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Rethinking Territories With the Customer in Mind

Headshot of Amber Bellaire, Director of Sales at Vena Solutions

Amber Bellaire
Director of Sales, Vena Solutions



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Photograph of a globe

Historically, sales territories are carved out based on the best interest of the salesperson. They’re divided by zip code so the sales rep can see how many lunches or coffees with customers they can fit in every day.

But in this current environment, where meetings take place over Zoom instead of face-to-face, there's an opportunity to rethink the strategy behind territory segmentation and provide more value for our customers.

At Vena, many of our customers are having an incredibly difficult year and don't have time for endless meetings anymore. So as salespeople, if we want to get time with our customers, we need to offer them more for their time. 

At Vena, we had a hypothesis that we can be more effective and provide more value to our customers by organizing sales reps and accounts based on industry and company size rather than zip code.

In my recent interview on The Forecast, I discuss how we implemented this change at Vena Solutions, and the success we found as a result.

During this current crisis, our customers are facing different challenges based on their industry. Some industries are struggling through layoffs or restructuring. They are looking to Vena’s FP&A (financial planning and analysis) software.

At the same time, other industries have benefited tremendously through COVID-19 and are turning to us for direction on how to scale.

In either scenario, our goal is to help our customers understand how financial planning helps them in the next phase of their growth. To do this, we needed to be prepared to provide industry insights and thought leadership. The key to providing this value was to stop trying to be a jack-of-all-trades and start being specialists.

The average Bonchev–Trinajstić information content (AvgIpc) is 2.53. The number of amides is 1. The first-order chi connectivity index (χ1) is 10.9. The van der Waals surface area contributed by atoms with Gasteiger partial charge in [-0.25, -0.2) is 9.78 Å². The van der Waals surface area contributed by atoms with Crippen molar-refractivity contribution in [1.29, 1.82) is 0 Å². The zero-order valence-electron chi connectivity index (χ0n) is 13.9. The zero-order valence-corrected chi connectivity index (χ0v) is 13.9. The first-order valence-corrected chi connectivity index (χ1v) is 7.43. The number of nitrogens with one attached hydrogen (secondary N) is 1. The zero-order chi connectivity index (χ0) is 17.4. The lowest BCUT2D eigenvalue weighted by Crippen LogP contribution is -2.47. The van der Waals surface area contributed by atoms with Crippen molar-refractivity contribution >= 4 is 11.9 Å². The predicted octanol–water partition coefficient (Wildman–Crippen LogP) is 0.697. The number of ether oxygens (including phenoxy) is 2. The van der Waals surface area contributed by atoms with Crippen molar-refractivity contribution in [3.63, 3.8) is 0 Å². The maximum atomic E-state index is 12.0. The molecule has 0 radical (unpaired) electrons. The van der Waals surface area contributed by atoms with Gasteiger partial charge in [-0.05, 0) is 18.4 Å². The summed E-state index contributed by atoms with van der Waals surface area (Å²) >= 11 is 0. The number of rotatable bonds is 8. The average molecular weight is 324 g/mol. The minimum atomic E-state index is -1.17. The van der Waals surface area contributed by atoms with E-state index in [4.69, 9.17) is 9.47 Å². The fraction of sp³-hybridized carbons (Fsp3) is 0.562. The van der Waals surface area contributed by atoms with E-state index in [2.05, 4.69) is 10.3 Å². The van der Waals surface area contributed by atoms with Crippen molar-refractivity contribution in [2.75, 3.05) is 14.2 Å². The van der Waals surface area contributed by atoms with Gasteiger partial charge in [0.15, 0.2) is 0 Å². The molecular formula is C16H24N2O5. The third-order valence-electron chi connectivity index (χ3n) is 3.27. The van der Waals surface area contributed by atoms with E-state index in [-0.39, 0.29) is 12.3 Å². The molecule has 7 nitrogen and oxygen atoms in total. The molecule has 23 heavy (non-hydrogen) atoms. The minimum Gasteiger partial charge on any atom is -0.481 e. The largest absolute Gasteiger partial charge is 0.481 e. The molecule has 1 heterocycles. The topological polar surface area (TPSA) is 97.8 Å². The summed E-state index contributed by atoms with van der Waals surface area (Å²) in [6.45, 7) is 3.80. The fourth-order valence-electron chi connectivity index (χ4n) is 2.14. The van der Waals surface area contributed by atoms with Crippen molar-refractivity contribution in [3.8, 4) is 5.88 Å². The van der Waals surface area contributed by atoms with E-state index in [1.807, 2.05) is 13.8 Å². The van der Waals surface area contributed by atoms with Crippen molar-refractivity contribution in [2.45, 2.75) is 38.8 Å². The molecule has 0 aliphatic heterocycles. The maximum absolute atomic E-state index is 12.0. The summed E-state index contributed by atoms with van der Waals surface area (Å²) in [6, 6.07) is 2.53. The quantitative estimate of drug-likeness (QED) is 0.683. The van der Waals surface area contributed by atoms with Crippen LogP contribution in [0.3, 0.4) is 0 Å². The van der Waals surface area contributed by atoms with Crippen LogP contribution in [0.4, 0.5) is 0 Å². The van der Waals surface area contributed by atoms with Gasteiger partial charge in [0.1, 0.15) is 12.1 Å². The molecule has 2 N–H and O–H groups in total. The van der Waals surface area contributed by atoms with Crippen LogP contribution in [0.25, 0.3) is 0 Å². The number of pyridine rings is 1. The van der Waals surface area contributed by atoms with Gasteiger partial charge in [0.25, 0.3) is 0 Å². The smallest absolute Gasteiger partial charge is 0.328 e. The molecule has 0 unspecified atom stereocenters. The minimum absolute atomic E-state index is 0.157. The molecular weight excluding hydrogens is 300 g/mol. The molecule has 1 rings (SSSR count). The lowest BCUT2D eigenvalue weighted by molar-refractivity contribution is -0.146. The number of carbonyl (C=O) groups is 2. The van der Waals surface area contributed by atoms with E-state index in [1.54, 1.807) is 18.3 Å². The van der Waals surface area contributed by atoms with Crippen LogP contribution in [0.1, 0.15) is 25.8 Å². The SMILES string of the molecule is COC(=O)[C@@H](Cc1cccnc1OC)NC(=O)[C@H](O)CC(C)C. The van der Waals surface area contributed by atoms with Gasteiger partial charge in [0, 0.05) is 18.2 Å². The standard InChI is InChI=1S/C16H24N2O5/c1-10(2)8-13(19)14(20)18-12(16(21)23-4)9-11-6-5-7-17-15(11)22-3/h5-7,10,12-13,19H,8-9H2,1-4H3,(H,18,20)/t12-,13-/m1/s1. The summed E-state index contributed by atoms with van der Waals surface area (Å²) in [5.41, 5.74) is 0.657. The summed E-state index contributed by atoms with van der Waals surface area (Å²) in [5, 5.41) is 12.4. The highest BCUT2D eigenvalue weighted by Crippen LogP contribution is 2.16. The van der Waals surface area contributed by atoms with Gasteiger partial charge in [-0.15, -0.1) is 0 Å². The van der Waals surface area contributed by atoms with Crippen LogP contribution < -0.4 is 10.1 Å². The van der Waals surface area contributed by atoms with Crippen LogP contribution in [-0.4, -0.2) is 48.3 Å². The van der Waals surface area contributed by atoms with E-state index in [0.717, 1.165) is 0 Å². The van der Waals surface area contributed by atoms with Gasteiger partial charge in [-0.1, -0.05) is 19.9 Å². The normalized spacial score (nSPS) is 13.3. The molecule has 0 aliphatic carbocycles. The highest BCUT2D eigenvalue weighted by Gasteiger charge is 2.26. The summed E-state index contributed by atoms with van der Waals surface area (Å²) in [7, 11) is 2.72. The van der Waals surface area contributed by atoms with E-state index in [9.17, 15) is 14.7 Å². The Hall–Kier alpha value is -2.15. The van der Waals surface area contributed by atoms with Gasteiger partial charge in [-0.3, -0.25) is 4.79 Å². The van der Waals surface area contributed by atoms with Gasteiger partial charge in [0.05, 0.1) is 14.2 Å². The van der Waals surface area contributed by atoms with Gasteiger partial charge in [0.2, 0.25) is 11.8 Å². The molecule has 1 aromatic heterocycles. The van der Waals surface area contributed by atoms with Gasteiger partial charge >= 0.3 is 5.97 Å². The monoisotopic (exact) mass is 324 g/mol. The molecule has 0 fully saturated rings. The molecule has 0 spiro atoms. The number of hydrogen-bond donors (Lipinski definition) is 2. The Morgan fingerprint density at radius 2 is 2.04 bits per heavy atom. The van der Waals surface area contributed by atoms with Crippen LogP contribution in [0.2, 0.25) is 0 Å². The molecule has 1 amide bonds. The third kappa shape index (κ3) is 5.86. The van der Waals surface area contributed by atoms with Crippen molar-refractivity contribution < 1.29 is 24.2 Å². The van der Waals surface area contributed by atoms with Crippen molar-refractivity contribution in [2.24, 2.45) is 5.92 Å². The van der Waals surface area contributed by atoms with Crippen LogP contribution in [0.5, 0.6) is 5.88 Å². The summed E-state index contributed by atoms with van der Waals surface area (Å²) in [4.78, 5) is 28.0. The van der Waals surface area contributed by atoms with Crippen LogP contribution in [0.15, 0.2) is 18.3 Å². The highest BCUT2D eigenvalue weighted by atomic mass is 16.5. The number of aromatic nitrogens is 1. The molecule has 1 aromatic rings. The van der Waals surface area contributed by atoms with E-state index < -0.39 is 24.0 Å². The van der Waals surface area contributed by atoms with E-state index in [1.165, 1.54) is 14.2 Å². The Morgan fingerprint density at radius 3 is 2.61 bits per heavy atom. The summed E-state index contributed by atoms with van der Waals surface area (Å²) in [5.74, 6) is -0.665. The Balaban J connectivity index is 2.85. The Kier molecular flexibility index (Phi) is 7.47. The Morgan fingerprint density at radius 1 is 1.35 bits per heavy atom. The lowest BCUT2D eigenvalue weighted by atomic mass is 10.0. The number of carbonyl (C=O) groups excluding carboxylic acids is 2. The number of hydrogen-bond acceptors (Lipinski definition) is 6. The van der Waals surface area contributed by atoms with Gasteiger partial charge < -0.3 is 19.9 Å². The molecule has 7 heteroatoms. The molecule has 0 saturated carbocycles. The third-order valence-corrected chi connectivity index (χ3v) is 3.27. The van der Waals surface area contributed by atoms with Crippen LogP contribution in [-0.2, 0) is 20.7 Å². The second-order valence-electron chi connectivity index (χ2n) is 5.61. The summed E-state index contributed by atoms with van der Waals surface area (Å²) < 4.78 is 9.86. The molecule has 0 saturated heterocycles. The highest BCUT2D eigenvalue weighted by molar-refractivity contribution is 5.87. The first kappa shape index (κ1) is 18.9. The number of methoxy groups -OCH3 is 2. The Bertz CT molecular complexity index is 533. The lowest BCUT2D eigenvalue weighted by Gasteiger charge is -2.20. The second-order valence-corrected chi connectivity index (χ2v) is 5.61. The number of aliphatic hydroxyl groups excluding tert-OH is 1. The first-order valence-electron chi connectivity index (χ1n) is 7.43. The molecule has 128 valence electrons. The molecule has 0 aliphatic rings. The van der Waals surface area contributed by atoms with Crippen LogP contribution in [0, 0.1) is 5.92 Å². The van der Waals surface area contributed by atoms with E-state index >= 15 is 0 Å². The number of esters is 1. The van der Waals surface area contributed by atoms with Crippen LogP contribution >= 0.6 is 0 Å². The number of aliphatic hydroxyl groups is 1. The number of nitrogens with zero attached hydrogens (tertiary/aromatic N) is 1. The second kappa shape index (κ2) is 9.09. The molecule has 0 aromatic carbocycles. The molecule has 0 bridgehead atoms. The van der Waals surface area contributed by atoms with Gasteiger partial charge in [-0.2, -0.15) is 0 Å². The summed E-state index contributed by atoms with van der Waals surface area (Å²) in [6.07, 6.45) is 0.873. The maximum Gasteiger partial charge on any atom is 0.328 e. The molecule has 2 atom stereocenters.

Here are the steps we took to provide better industry-specific value for our customers.

1. We Dug Into Data 

The first thing we did was review data from the big four consulting firms and enterprise research analysts to best understand where our customers were and how to help them. We used this research to understand how different industries performed amid COVID-19.

2. We Re-Evaluated Our Ideal Customers

Next, we examined our existing customer portfolio to see which types of businesses really benefited from financial planning software and, more specifically, Excel-based software. We looked at data like average deal size, average order size, and average length of sales cycle, and asked ourselves tough questions around product market fit and which industries were best suited for Vena.

3. We Looked for Untapped Markets

Lastly, we examined where our competitors were playing to see if there were any untapped niches, and if there was an opportunity for us to stand out for our customers and help them by being the industry solution of choice.

More Confident Sales Teams and Positive Customer Feedback

In the beginning, shifting sales territories proved difficult, because people felt a sense of ownership around the accounts that had previously been in their territory. But as we worked through these issues, we found that the change led to greater confidence in our sales reps. They now feel more comfortable having conversations with C-level executives, because they feel like experts in the specific industry and believe they can provide value throughout the call. 

We’ve heard similar positive feedback from our customers. Working with a sales rep that understands their industry has been much more helpful than learning about what the next door neighbor company is doing, which may not have any relative significance to them.

I believe we’ll start seeing more sales teams centering the best interest of the customer. Moving forward, we need to make sure we're organizing our territories based on how much value we can bring to our customer as opposed to how quickly we can drive from office one to office two.

More videos:

The Sales Activity That Matters Most to Growth

Building a Remote Structure for the Future of Sales

The Post-IPO Revenue Transformation